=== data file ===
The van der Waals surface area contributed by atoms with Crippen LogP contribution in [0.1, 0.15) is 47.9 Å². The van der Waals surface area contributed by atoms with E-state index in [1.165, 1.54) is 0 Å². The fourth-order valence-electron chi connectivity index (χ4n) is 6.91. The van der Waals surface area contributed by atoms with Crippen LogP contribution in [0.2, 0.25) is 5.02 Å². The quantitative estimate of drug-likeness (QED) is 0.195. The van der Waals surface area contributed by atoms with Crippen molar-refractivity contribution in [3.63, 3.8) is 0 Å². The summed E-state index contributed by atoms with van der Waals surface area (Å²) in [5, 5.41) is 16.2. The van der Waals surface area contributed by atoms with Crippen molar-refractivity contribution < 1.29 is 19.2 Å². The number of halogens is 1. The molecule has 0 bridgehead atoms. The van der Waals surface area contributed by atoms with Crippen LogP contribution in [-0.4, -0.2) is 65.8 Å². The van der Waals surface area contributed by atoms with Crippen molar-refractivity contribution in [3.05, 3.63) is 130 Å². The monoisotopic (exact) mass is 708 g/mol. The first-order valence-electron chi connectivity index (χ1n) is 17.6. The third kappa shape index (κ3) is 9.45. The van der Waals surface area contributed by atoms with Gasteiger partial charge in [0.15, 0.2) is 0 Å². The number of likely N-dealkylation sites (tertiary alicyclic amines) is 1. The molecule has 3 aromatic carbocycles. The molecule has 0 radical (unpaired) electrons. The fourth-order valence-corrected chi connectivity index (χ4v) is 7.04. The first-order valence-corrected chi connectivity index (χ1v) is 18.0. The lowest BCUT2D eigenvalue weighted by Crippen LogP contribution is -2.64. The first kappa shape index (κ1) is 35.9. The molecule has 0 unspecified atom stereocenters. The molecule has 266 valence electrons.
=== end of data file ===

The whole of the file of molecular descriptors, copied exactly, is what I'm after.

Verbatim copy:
The van der Waals surface area contributed by atoms with Crippen LogP contribution in [0.1, 0.15) is 47.9 Å². The van der Waals surface area contributed by atoms with E-state index in [1.165, 1.54) is 0 Å². The fourth-order valence-electron chi connectivity index (χ4n) is 6.91. The van der Waals surface area contributed by atoms with Crippen LogP contribution in [0.2, 0.25) is 5.02 Å². The quantitative estimate of drug-likeness (QED) is 0.195. The van der Waals surface area contributed by atoms with Crippen molar-refractivity contribution in [3.63, 3.8) is 0 Å². The summed E-state index contributed by atoms with van der Waals surface area (Å²) in [5, 5.41) is 16.2. The van der Waals surface area contributed by atoms with Crippen molar-refractivity contribution < 1.29 is 19.2 Å². The number of halogens is 1. The molecule has 0 bridgehead atoms. The van der Waals surface area contributed by atoms with Crippen LogP contribution in [-0.4, -0.2) is 65.8 Å². The van der Waals surface area contributed by atoms with Crippen molar-refractivity contribution in [3.05, 3.63) is 130 Å². The monoisotopic (exact) mass is 708 g/mol. The first-order valence-electron chi connectivity index (χ1n) is 17.6. The third kappa shape index (κ3) is 9.45. The van der Waals surface area contributed by atoms with Gasteiger partial charge in [0.15, 0.2) is 0 Å². The number of likely N-dealkylation sites (tertiary alicyclic amines) is 1. The molecule has 3 aromatic carbocycles. The molecule has 0 radical (unpaired) electrons. The fourth-order valence-corrected chi connectivity index (χ4v) is 7.04. The first-order valence-corrected chi connectivity index (χ1v) is 18.0. The lowest BCUT2D eigenvalue weighted by Crippen LogP contribution is -2.64. The first kappa shape index (κ1) is 35.9. The molecule has 0 unspecified atom stereocenters. The molecule has 266 valence electrons.